Traveling to distant lands, or even around your own country, can be an exciting time many want to capture with a camera. But most of us know the dread that comes when asked to view photos from a friend’s trip. Often the album is large and the photos are only mildly interesting unless you were the one actually on the trip.
There are a number of classic travel photography mistakes listed in this article. My hope is to help you, and others, pop out of that normal travel photo groove and improve the quality of photos you deem worthy to show friends and the Internet at large.
Faces Are Too Dark
Cameras are catching on to this classic problem. You stand your friend/spouse/family/partner/host in front of large monument X because you trekked half way across the world and want to prove you were there with these great people (more on overusing these types of shots in a bit).
They have a beaming smile that should light up the world because you all are finally HERE! But what happens to the photo when monument X is well lit and they are not? Or worse, the sun on this once in a life time moment is coming from behind them or maybe your monument X happens to be the ocean?
Because of the difference is lighting and the limits of digital cameras today, it is often the case that faces will be too dark, especially when they are backlit. Many smaller point and shoot cameras have face detection technology that automatically corrects for this, but if shooting with a DSLR, you might need to make the adjustments yourself.
A few things you can do:
- Use Exposure bias/compensation to over expose the scene in general, to the point where faces are brighter.
- Use spot metering and point it directly at the person being photographed.
- If the sun is coming directly over a shoulder, change position a bit. A shot looking down the beach, instead of directly into the setting sun, will give better lighting.
- If you are close enough, you can use a fill flash to light up faces.
- When all else fails and the subject can’t be moved, make sure the face is exposed properly and let the sky/highlights blow out. The shot below of my friend Pam of Nerd’s Eye View is a good example. ‘Proper’ exposure according to the camera left her face too dark (first photo), but by biasing things towards her, the statue and the Rapid City sign, I captured the most important elements in the scene.
Badly Cropped Photos When Others Take Your Photo
You have the position just right. This time YOU want to be in the photo as well. You pick a likely passerby who appears they won’t run off with your camera and ask them to take your photo. If they have trouble locating the shutter release, this should be your first warning that you might not get the photo you have in mind.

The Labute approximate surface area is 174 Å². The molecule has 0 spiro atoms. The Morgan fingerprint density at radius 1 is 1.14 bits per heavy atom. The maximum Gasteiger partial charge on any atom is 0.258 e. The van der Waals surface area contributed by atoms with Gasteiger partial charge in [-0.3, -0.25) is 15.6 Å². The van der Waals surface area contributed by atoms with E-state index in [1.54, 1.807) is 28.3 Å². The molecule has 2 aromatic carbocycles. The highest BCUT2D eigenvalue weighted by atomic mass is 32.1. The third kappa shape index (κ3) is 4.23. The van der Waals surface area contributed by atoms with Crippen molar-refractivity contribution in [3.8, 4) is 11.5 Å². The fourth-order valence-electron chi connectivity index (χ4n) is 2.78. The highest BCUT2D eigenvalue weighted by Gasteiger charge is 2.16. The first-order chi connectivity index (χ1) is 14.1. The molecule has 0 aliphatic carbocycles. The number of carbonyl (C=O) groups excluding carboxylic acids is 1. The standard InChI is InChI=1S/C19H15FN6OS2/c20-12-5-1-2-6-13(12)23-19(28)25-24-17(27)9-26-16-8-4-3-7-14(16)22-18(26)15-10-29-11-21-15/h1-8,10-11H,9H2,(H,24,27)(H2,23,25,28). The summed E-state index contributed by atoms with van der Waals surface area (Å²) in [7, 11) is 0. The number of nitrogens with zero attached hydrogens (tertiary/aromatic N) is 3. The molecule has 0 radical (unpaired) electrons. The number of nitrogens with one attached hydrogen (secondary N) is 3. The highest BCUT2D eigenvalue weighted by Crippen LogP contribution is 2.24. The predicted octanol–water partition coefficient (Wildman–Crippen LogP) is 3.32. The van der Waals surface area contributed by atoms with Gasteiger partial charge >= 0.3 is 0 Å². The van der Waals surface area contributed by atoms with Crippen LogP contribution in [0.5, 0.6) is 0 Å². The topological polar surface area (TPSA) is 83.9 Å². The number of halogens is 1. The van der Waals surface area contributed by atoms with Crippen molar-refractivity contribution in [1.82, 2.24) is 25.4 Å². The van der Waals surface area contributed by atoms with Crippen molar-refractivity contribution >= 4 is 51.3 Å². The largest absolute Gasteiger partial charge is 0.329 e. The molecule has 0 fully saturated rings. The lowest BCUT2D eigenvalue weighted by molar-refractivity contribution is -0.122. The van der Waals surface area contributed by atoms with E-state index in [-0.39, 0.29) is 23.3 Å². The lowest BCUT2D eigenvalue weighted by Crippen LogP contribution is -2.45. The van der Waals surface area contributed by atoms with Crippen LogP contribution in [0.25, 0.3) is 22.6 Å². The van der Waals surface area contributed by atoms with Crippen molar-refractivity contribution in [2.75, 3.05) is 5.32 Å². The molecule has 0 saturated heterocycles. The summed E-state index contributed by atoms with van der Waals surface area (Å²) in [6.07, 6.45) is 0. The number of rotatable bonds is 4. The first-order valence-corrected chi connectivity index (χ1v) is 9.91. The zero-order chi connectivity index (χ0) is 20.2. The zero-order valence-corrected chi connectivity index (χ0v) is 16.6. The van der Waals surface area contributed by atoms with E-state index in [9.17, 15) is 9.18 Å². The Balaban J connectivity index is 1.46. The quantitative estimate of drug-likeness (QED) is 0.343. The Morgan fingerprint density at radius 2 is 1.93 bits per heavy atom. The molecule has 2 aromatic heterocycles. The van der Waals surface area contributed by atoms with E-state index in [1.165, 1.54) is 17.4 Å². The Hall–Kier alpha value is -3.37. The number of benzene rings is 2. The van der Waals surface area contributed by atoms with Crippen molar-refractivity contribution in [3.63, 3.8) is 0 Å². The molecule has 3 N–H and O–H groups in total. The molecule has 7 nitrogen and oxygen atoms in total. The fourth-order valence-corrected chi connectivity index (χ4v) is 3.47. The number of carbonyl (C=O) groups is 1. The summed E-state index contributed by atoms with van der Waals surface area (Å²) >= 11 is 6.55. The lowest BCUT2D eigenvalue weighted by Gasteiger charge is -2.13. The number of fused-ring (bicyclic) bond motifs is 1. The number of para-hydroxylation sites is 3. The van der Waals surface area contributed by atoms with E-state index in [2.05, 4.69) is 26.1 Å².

At this point, save yourself some time. Most passerbys don’t have a lot of photography experience, especially when it comes to framing. If you want you and your travel companions to be framed perfectly with monument X in the background, take an example picture and show the willing photographer how to frame your shot. This example shot will save time reviewing the photo after the stand-in photographer asks, “is this ok?” because they had no idea of what you wanted.
In the example below, I already had the classic Machu Picchu photo and wanted something a bit more fun (see “Me in front of stuff” below). I showed my guide the crop I wanted so as to include the city but not all of me, lest my best attempt at a Derek Zoolander face be missed. He positioned and cropped just right.
Boring Landmark Shots
The devil is in the details. It also turns out, some of the best travel photos are in those same details. When taking a photo of grand landmarks (the Eiffel Tower, Statue of Liberty, Grand Canyon, Angkor Wat, etc…) by all means get the large, pulled back photo attempting to show grandeur and size. But don’t stop there, because often those shots are not taken in the best light (especially if you are on a tour).
If you take a shot of the Eiffel Tower in broad daylight, it’s going to be boring and washed out. Here are some options for landmarks to jazz them up a bit:
- Get closer. A lot of photos can be improved by simply getting closer. You might not fit the entire object into one frame, but that really is okay. If you go to Paris and get an interesting shot of the bolts of the Eiffel tower juxtaposed with a local street vendor selling flowers, people will be more drawn to that shot than simply showing the entire tower.
- Wait for the light to change, if you can. The Golden or Blue Hours (before and after sunset/sunrise) can be a great time to snap shots, especially of man-made structures with lights.
- Zoom in. Pick out just a part of the landmark that draws you in. Maybe it is a pattern of the rock in the Grand Canyon or the scroll work along an arch of the Taj Mahal. Show the small things people won’t see from your broad shot.
- Let in some blur. Leave your shutter open longer (1/10th of a second is a good starting point) to allow some movement of people or cars in the scene. Be sure to place your camera on a steady object, like a tripod.
Boring Museum Photos
The first step here is to check with the museum to make sure photography is allowed. Beyond that first step, most museums that allow photography will not allow flash photography. This leaves you with shooting with ambient light and you will need to make sure you adjust your white balance for the type of light they are using (it would be good to be familiar with the manual white balance settings on your camera before you leave on the trip). This white balance setting will be important when you are trying to reproduce the nuanced colors of various works of art. Having discoloration in your shots because of improper white balance is a major factor in bad museum photos.
Know your ISO, that is the next step. While the lighting might be great for viewing, it is often not so great for shooting. You will likely need to increase your ISO as well as open up your aperture (choosing the smallest number available) in order to choose a fast enough shutter speed to avoid camera shake.
Lastly, don’t forget to bring back wide angle shots of the museum and its galleries. We often get so caught up in taking photos of individual pieces of work that we forget to show their setting. Stand back and take a wide angle shot from a corner or entry way to show the size and arrangement of the space.